The IBM 701 was developed in just two years with the input of many IBMers. Even more people contributed to the development of the later models in the IBM 700 series.
Thomas J. Watson Jr.
Thomas Watson Jr. directed the IBM engineering and research organization to develop what became the IBM 701 Defense Calculator, and his early recognition of the need for mass-produced electronic computers sped the development of the IBM 701. Watson became president of IBM in January 1952, the year the company announced the 701, which featured the first magnetic tape storage system.
James Birkenstock joined IBM as a salesman in 1935. He was director of product planning and market analysis, and one of the top advisors to Thomas Watson Jr. on the commercial possibilities of the IBM 701. He also served as IBM general sales manager and manager of the future demands department. In late 1950, he set out to visit defense and aircraft firms to determine their requirements and the potential for a machine that would be useful in building aircraft, designing jet engines and performing other technical applications requiring many repetitive operations. When he retired in 1973, he was vice president of commercial and industry relations.
Bob O. Evans
B. O. Evans, an electrical engineer, joined IBM in September 1951 to work on the Defense Calculator project. He quickly evolved into a kind of roving troubleshooter for 701 installations. In 1973, he said of his work on the 701: “It was the most exciting thing I ever did—bar none.” In the 1960s, Evans convinced Thomas Watson Jr. to move away from developing incompatible systems to producing a line of general-purpose, compatible computers. This led to the development of the IBM System/360 line of computers. In 1977, IBM named Evans senior vice president for engineering, programming and technology.
Jerrier A. Haddad
Jerrier Haddad began his IBM career in July 1945. He was charged with the complete technical and executive responsibility for the IBM 701 development and design program. The technical responsibility included system design, circuit design and the effect of each of those functions on the machine. His responsibility included the management and supervision of some 200 highly skilled engineers and technical people, and the scheduling and coordination of all of their efforts. He shared overall responsibility for the engineering program with Nathaniel Rochester. From 1977 until he retired in 1981, he was IBM vice president of technical personnel development.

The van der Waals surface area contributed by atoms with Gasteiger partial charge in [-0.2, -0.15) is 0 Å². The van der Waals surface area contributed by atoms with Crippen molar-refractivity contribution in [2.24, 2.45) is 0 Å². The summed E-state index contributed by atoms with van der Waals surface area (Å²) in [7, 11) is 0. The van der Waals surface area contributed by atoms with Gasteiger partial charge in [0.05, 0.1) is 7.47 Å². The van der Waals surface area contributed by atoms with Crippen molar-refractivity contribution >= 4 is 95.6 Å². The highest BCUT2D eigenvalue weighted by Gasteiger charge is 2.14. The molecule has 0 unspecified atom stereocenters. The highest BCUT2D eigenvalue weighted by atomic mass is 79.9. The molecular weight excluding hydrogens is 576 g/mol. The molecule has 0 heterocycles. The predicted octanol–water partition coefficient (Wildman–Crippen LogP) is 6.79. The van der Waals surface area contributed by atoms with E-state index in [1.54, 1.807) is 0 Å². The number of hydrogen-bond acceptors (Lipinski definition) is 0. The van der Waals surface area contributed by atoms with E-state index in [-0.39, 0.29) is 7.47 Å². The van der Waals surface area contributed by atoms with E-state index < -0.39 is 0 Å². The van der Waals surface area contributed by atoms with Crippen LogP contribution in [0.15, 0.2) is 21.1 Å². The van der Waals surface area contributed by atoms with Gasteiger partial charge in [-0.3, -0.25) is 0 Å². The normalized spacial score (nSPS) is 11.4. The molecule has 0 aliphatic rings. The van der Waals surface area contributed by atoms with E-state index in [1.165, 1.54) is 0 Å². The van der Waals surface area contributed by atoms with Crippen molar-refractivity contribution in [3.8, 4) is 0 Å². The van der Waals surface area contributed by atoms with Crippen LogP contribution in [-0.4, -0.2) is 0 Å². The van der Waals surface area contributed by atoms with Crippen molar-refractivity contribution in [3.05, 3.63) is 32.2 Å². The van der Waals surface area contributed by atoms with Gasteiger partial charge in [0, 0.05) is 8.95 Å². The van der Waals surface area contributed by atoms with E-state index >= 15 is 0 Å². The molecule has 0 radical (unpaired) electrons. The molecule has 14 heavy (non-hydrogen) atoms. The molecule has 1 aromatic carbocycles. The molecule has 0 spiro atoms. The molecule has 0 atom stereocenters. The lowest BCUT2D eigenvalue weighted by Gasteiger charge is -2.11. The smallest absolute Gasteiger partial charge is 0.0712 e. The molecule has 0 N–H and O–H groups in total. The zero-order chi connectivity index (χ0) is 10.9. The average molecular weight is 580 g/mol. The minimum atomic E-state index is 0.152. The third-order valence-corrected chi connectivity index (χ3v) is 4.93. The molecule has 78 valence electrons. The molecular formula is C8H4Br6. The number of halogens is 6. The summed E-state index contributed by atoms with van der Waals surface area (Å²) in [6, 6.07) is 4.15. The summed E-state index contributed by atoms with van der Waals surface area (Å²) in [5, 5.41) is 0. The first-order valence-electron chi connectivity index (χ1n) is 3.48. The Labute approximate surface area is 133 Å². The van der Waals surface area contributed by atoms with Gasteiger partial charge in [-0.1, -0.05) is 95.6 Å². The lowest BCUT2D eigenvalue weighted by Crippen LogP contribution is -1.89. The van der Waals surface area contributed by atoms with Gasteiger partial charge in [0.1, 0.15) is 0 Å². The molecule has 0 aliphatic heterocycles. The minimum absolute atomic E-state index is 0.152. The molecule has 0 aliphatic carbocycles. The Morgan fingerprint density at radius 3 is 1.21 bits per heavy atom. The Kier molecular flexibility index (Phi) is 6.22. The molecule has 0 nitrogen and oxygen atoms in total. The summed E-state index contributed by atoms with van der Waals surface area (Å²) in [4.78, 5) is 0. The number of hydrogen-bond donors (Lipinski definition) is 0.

Nathaniel Rochester joined IBM in November 1948 as an associate engineer. He coordinated the work of the Poughkeepsie Engineering Planning Group, and in cooperation with the Planning Group from the Applied Science Division, he developed firm specifications for the Defense Calculator. He developed outstanding planning and system specifications, including arithmetic functions and logical operations, for the design of the machine. Rochester’s ability to prepare programs and test these programs on paper saved much valuable time. He led the effort to prepare utility sub-programs to facilitate the use of the IBM 701 by IBM and its clients. He was named an IBM Fellow in 1967.
Cuthbert C. Hurd
Cuthbert Hurd joined IBM in 1949. He formed, and was director of, the IBM Applied Science Division. He was also a key advisor to Thomas Watson Jr. on the development of the IBM 701 machine. He assessed military computing requirements and was instrumental in applying those requirements to a single machine. Dr. Hurd later became director of the IBM Electronic Data Processing Machines Division.
James Weidenhammer earned a bachelor’s degree in mechanical engineering from Lehigh University in Pennsylvania. He joined IBM in June 1938 as a development engineer in the Endicott Laboratory. In 1949, he transferred to Poughkeepsie, NY, where he was responsible for the design and development of the magnetic tape mechanical motion system used in the IBM 701. He also was responsible for the electromechanical features of the entire tape frame design. As he searched for ways to speed the start-stop motion of the tape, he and his team tried many options. Through these experiments, he and Walter Buslik developed the vacuum column, for which they received a patent. Their vacuum column made it possible for the magnetic tape drive to work.
Ralph L. Palmer
Ralph Palmer joined IBM in 1932, and became manager of the Poughkeepsie Engineering Laboratory in 1939. He was a top advisor to Thomas Watson Jr. on the development of the IBM 701. Following the successful completion of that project, Mr. Palmer was made director of engineering in 1954, and he was named an IBM Fellow in 1963.
W. Wallace McDowell
W. Wallace McDowell was director of engineering, and one of the top advisors to Thomas Watson Jr. on the development of the IBM 701. He joined IBM in 1930, and after a brief sales career, he was assigned to the Endicott, NY, plant as a designer in the engineering laboratory. Following the 701 roll out, McDowell was elected an IBM vice president in July 1954.
Gene Amdahl completed a degree in engineering physics at South Dakota State University in 1948, and went on to complete his doctorate in theoretical physics at the University of Wisconsin–Madison in 1952. He joined IBM in June 1952, where he worked on the IBM 704, the IBM 709, and then the Stretch project, the basis for the IBM 7030. He later worked on the IBM System/360 family architecture, became an IBM Fellow in 1965, and head of the ACS Laboratory in Menlo Park, California.